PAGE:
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PCR #489 (Vol. 10, No. 32). This edition is for the week of August 3--9, 2009.
Mike's RantMike's Bust

MOVIE REVIEW
"Julie & Julia" †by Mike Smith
RETRORAMA
Manson at the Movies †by ED Tucker
THE ASIAN APERTURE
Vietnam Town in Orlando †by Jason Fetters
SPLASH PAGE
Marvel Fatigue .... Attack Of Russell Brand .... Dune .... .... .... .... .... †by Brandon Jones
STATE OF THE NATION
Don't Read It, Just Sign It! .... Time To Calibrate? .... Cash For Clunkers .... Skynet? .... Best Time For A Divorce .... Free At Last .... .... †by Brandon Jones
SPORTS TALK
Say Goodbye To The Afl .... Whoís The Punk Now? .... No Takers On Vick Yet? .... Donte Stallworth Meets Goodell .... Itís Not Sports .... Rays On A Roll .... .... †by Chris Munger
MIKE'S RANT
D T #58 .... Movie Notes .... Free Tex! .... Passing On .... .... .... .... .... My Favorite Films, Part 2... †by Mike Smith
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D T #58
Congratulations to the family of Derrick Thomas, who this weekend was inducted into the Pro Football Hall of Fame this weekend. The popular Kansas City Chief was killed in a car accident in 2000 and was elected in his fourth year of eligibility.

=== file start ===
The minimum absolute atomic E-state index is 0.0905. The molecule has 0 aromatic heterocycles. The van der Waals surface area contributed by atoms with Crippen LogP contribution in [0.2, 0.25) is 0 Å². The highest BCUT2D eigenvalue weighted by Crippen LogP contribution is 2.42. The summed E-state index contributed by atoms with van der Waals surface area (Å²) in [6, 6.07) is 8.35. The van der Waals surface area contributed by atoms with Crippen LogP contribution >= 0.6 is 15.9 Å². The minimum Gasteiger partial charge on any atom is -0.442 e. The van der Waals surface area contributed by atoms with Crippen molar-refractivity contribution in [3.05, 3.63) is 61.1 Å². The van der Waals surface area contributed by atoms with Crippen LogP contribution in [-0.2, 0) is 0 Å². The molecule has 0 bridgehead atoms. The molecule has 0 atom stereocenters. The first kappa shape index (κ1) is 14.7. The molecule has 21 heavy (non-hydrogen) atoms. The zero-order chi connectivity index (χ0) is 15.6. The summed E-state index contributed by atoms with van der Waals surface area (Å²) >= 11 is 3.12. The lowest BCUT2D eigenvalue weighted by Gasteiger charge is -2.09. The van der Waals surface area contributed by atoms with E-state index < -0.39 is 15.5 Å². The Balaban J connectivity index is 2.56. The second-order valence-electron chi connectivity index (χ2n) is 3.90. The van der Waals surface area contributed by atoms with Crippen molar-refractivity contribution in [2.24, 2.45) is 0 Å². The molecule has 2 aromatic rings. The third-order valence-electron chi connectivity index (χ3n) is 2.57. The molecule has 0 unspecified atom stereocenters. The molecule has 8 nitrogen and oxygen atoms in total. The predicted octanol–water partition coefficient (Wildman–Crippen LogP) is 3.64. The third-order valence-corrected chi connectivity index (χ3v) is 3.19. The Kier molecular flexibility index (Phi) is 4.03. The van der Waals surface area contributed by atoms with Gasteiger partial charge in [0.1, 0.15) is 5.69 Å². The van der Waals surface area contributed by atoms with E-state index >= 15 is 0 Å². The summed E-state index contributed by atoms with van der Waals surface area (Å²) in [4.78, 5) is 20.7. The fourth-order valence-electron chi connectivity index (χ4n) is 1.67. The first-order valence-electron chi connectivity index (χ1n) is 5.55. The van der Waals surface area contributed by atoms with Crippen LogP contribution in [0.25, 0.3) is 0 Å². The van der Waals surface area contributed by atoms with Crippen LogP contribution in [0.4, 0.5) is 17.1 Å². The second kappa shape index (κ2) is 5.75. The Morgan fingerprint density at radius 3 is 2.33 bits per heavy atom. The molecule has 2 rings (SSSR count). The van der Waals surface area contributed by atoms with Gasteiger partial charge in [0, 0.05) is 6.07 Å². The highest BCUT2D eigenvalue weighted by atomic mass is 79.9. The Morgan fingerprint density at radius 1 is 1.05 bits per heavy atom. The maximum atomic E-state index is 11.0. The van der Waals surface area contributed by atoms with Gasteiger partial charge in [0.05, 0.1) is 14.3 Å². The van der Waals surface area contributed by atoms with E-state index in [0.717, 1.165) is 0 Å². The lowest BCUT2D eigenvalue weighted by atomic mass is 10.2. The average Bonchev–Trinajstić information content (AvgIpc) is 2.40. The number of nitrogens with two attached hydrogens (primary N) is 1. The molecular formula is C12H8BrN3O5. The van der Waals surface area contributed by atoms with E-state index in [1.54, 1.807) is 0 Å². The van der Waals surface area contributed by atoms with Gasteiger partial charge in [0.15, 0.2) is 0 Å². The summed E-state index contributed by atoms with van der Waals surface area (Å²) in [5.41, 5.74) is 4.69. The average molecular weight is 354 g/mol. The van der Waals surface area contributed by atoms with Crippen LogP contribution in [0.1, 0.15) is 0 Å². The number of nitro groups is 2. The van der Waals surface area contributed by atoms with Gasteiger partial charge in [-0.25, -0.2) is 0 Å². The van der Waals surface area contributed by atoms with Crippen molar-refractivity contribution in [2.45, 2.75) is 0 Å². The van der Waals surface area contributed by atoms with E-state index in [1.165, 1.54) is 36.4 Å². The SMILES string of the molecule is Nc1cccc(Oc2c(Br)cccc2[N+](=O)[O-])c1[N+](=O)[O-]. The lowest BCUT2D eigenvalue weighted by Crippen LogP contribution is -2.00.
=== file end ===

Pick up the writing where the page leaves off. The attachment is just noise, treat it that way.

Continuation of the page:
MOVIE NOTES
Dreamworks and 20th Century Fox have announced they will be releasing Steven Spielberg's planned remake of "Harvey." The film, which tells the story of an eccentric man and his 6-foot rabbit friend, has yet to be cast. My suggestions: Tom Hanks or Jim Carrey, who had been attached years ago in a planned Spielberg remake of "The Secret Life of Walter Mitty."

If Tom Arnold is to be believed, retirment is not what Arnold Schwarzennegger will be contemplating once he leaves office. Arnold recently told The New York Times that both he and the governator will be appearing in a "True Lies" sequel. "All I know is Jim Cameron's making it and Arnold and I are in it," Arnold told the paper. "It starts shooting in 14 months when Arnold stops being governor of California. It's not going to be called "True Lies II" but it might as well be. I can live with that."

Popular Asian singer/actor Jay Chou has been cast as Kato in the upcoming "Green Hornet" film. The movie, starring Seth Rogen, will be directed by Michel Gondry.

This week Hollywood welcomed new distribution company Apparition to the business. The new companies' first releases will include Brad Pitt and Sean Penn starring in "The Tree of Life", written and directed by Terrence Malick and Jane Campionís critically acclaimed Bright Star.

FREE TEX!
It was 40 years ago this week that terror shook the Hollywood hills as Charles Manson and his "family" went on a killing spree that left 7 people dead, among them actress Sharon Tate and popular hair dresser Jay Sebring. In 1975, Lynette "Squeaky" Fromme, an outspoken member of the group, attempted to shoot President Gerald R. Ford but the gun was grabbed out of her hand by the secret service before she could fire. Now, after more then three decades behind bars, Fromme is scheduled to be released from prison, as early as this week. Sarah Jane Moore, who actually got a shot off at Ford later that year, was released from prison in December 2007.

PASSING ON
This week we lost two very different, but influencial, screenwriters: